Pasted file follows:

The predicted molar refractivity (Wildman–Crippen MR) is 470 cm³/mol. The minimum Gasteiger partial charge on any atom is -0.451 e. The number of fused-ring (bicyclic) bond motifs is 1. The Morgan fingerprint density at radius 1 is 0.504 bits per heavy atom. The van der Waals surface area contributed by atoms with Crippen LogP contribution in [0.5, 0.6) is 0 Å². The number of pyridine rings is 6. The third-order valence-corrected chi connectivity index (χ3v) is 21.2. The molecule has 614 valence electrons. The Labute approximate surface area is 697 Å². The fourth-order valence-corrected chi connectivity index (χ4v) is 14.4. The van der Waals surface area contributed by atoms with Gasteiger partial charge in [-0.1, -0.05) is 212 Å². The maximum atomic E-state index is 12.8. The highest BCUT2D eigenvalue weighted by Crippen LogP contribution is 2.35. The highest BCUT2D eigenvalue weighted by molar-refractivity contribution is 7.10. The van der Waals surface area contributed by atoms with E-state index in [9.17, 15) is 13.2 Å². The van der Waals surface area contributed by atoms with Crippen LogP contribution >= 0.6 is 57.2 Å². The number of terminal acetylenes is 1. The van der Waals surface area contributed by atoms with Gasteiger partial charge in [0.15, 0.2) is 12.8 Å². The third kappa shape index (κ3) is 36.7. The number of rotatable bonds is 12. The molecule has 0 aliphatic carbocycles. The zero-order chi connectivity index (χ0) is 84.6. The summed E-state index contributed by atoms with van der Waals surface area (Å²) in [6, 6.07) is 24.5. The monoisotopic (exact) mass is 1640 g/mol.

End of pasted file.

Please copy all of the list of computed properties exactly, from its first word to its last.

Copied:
The predicted molar refractivity (Wildman–Crippen MR) is 470 cm³/mol. The minimum Gasteiger partial charge on any atom is -0.451 e. The number of fused-ring (bicyclic) bond motifs is 1. The Morgan fingerprint density at radius 1 is 0.504 bits per heavy atom. The van der Waals surface area contributed by atoms with Crippen LogP contribution in [0.5, 0.6) is 0 Å². The number of pyridine rings is 6. The third-order valence-corrected chi connectivity index (χ3v) is 21.2. The molecule has 614 valence electrons. The Labute approximate surface area is 697 Å². The fourth-order valence-corrected chi connectivity index (χ4v) is 14.4. The van der Waals surface area contributed by atoms with Gasteiger partial charge in [-0.1, -0.05) is 212 Å². The maximum atomic E-state index is 12.8. The highest BCUT2D eigenvalue weighted by Crippen LogP contribution is 2.35. The highest BCUT2D eigenvalue weighted by molar-refractivity contribution is 7.10. The van der Waals surface area contributed by atoms with E-state index in [9.17, 15) is 13.2 Å². The van der Waals surface area contributed by atoms with Crippen LogP contribution >= 0.6 is 57.2 Å². The number of terminal acetylenes is 1. The van der Waals surface area contributed by atoms with Gasteiger partial charge in [0.15, 0.2) is 12.8 Å². The third kappa shape index (κ3) is 36.7. The number of rotatable bonds is 12. The molecule has 0 aliphatic carbocycles. The zero-order chi connectivity index (χ0) is 84.6. The summed E-state index contributed by atoms with van der Waals surface area (Å²) in [6, 6.07) is 24.5. The monoisotopic (exact) mass is 1640 g/mol.